“Is Abortion a Public Health Issue?” Sotomayor Hearings, Day Two


During a hearing that ranged from questions on judicial temperment and private property to the role of precedent in court decisions and Sotomayor’s decision on the use of nunchucks, the most direct, probing, and potentially telling questions came from Senator Lindsay Graham (R-South Carolina).

Among the questions Graham posed to Sotomayor: "Is abortion a public health issue?"

Maybe it was my impression, but Sotomayor seemed to pause carefully before answering this question.

My answer: Unequivocally yes. When women lack access to safe abortion services, they die…as they did historically in the United States and as is the case in countries throughout the world today.  Moreover, high rates of maternal mortality are related to high rates of infant and child mortality.  Complications of unsafe abortion are among the leading causes of maternal death in many countries, and in some, like Peru, unsafe abortion is the single most important cause of maternal illness and death.  This is a critical public health issue.

The question was put to Judge Sotomayor by Senator Graham in a clear effort to pin her down on her positions regarding choice.  Graham–with whom I disagree deeply on many issues but for whom I have considerable respect in no small part because I perceive him as less likely to grandstand for the sake of it and who often speaks very frankly–asked Sotomayor a number of questions about her relationship to the Puerto Rican Legal Defense and Education Fund (PRLDEF) with which the nominee was associated for 12 years, in part as a board member.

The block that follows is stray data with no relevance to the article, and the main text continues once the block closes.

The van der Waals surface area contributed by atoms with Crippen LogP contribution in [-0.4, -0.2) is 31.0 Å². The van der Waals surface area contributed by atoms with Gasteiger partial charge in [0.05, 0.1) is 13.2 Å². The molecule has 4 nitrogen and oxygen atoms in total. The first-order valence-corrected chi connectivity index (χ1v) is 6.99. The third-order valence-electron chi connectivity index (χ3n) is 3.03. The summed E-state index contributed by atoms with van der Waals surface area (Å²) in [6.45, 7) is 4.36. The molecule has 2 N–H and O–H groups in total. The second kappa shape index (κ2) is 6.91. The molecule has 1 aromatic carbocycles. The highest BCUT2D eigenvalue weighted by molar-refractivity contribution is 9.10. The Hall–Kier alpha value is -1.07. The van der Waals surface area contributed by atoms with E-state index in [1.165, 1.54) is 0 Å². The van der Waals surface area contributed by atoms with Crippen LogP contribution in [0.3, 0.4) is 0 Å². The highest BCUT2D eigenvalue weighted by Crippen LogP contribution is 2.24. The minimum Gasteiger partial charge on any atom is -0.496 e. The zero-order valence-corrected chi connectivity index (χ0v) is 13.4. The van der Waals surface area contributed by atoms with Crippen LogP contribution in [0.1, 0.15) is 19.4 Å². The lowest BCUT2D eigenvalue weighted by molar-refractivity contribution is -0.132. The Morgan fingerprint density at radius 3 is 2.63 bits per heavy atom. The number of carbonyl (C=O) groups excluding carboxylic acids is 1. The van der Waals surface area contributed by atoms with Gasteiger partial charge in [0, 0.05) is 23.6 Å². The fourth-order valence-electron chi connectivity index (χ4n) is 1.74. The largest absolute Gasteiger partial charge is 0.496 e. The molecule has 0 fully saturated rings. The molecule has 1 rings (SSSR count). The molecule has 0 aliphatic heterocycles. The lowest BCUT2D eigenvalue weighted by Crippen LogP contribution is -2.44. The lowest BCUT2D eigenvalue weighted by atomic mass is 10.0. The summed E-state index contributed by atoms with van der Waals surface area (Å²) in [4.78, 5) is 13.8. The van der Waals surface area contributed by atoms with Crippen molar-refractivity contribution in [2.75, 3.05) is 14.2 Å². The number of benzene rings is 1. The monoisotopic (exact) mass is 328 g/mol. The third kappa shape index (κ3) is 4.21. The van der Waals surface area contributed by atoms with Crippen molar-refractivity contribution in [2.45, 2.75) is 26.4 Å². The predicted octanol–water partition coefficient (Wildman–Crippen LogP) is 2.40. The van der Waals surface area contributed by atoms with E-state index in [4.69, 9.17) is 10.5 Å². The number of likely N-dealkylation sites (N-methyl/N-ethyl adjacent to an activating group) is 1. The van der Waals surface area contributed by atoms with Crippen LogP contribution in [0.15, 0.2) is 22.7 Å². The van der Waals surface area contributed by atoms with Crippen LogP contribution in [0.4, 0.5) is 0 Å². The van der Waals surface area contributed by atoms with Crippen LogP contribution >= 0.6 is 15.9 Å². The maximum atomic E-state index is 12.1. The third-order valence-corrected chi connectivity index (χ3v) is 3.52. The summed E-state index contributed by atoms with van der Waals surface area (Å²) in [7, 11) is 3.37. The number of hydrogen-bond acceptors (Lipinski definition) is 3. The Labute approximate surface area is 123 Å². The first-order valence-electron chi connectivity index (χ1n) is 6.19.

Because of that association, I have to believe that Judge Sotomayor understands the public health dimensions of access to safe abortion services. PRLDEF advocated for medicaid funding of abortion for low-income women, recognizing that the lack of access among women to abortion services resulting from lack of the means to pay represented a public health as well as a human rights issue.  According to AP, for example:

The 1980 Supreme Court case, Williams v. David Zbaraz, challenged an
Illinois law that said state money could not be used to pay for
abortions for poor people, except when necessary to save the life of
the mother.

The Puerto Rican Legal Defense and Education Fund
board, along with three other organizations, filed an amicus brief with
the Supreme Court, arguing that banning taxpayer-funded abortions
discriminated against poor minority women. At the time, Sotomayor
served on the group’s board of directors.

In fact, this is a critical social justice and public health issue for low-income and minority women who do not have access either to preventive reproductive health services or other forms of preventive care.

(PRLDEF also litigated employment discrimination and related cases probed by Republicans.)